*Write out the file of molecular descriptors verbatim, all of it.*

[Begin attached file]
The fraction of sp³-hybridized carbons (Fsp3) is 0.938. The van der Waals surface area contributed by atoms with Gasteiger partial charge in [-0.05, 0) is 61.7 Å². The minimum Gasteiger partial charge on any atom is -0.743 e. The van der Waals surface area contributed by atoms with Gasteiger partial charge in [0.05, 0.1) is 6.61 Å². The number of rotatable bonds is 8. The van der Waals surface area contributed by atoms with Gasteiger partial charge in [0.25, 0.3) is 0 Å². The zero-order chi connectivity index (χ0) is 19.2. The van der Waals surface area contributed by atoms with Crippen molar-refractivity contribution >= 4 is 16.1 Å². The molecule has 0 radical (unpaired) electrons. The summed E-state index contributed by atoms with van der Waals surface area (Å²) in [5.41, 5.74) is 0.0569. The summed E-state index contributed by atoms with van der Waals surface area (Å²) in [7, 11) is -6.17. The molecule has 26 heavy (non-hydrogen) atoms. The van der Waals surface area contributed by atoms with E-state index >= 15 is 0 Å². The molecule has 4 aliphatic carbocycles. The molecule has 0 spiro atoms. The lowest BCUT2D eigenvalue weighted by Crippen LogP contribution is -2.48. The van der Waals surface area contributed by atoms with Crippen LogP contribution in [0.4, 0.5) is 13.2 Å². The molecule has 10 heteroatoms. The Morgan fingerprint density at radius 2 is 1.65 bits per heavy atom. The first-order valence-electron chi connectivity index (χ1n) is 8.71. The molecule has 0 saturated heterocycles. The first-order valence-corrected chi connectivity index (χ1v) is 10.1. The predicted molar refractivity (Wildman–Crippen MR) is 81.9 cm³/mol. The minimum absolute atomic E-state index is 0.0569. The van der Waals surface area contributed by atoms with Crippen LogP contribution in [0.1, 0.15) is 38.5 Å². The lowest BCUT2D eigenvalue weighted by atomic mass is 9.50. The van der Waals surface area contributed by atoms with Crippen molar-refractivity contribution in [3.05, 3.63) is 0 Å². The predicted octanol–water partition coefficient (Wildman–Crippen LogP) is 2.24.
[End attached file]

The fraction of sp³-hybridized carbons (Fsp3) is 0.938. The van der Waals surface area contributed by atoms with Gasteiger partial charge in [-0.05, 0) is 61.7 Å². The minimum Gasteiger partial charge on any atom is -0.743 e. The van der Waals surface area contributed by atoms with Gasteiger partial charge in [0.05, 0.1) is 6.61 Å². The number of rotatable bonds is 8. The van der Waals surface area contributed by atoms with Gasteiger partial charge in [0.25, 0.3) is 0 Å². The zero-order chi connectivity index (χ0) is 19.2. The van der Waals surface area contributed by atoms with Crippen molar-refractivity contribution >= 4 is 16.1 Å². The molecule has 0 radical (unpaired) electrons. The summed E-state index contributed by atoms with van der Waals surface area (Å²) in [5.41, 5.74) is 0.0569. The summed E-state index contributed by atoms with van der Waals surface area (Å²) in [7, 11) is -6.17. The molecule has 26 heavy (non-hydrogen) atoms. The van der Waals surface area contributed by atoms with E-state index >= 15 is 0 Å². The molecule has 4 aliphatic carbocycles. The molecule has 0 spiro atoms. The lowest BCUT2D eigenvalue weighted by Crippen LogP contribution is -2.48. The van der Waals surface area contributed by atoms with Crippen LogP contribution in [0.4, 0.5) is 13.2 Å². The molecule has 10 heteroatoms. The Morgan fingerprint density at radius 2 is 1.65 bits per heavy atom. The first-order valence-electron chi connectivity index (χ1n) is 8.71. The molecule has 0 saturated heterocycles. The first-order valence-corrected chi connectivity index (χ1v) is 10.1. The predicted molar refractivity (Wildman–Crippen MR) is 81.9 cm³/mol. The minimum absolute atomic E-state index is 0.0569. The van der Waals surface area contributed by atoms with Crippen LogP contribution in [0.1, 0.15) is 38.5 Å². The lowest BCUT2D eigenvalue weighted by atomic mass is 9.50. The van der Waals surface area contributed by atoms with Crippen molar-refractivity contribution in [3.05, 3.63) is 0 Å². The predicted octanol–water partition coefficient (Wildman–Crippen LogP) is 2.24.